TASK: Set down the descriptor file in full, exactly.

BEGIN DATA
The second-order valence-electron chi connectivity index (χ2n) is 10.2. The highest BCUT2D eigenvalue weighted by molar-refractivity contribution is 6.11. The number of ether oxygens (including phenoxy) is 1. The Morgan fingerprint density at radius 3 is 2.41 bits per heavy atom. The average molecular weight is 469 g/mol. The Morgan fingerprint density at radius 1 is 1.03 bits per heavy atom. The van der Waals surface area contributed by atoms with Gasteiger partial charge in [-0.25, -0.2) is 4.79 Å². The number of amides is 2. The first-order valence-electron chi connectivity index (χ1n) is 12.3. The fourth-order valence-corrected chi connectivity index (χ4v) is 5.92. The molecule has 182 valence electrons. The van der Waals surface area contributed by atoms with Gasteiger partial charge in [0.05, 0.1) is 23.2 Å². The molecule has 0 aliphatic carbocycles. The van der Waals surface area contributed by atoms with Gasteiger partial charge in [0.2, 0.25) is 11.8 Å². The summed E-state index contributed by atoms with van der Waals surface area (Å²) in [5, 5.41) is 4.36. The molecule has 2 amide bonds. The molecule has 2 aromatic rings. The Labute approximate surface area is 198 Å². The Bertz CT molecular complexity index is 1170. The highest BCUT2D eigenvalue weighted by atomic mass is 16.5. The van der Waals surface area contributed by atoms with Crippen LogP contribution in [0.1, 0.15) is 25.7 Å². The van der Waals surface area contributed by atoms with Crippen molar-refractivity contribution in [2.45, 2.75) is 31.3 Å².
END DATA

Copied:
The second-order valence-electron chi connectivity index (χ2n) is 10.2. The highest BCUT2D eigenvalue weighted by molar-refractivity contribution is 6.11. The number of ether oxygens (including phenoxy) is 1. The Morgan fingerprint density at radius 3 is 2.41 bits per heavy atom. The average molecular weight is 469 g/mol. The Morgan fingerprint density at radius 1 is 1.03 bits per heavy atom. The van der Waals surface area contributed by atoms with Gasteiger partial charge in [-0.25, -0.2) is 4.79 Å². The number of amides is 2. The first-order valence-electron chi connectivity index (χ1n) is 12.3. The fourth-order valence-corrected chi connectivity index (χ4v) is 5.92. The molecule has 182 valence electrons. The van der Waals surface area contributed by atoms with Gasteiger partial charge in [0.05, 0.1) is 23.2 Å². The molecule has 0 aliphatic carbocycles. The van der Waals surface area contributed by atoms with Gasteiger partial charge in [0.2, 0.25) is 11.8 Å². The summed E-state index contributed by atoms with van der Waals surface area (Å²) in [5, 5.41) is 4.36. The molecule has 2 amide bonds. The molecule has 2 aromatic rings. The Labute approximate surface area is 198 Å². The Bertz CT molecular complexity index is 1170. The highest BCUT2D eigenvalue weighted by atomic mass is 16.5. The van der Waals surface area contributed by atoms with Crippen LogP contribution in [0.1, 0.15) is 25.7 Å². The van der Waals surface area contributed by atoms with Crippen molar-refractivity contribution in [2.45, 2.75) is 31.3 Å².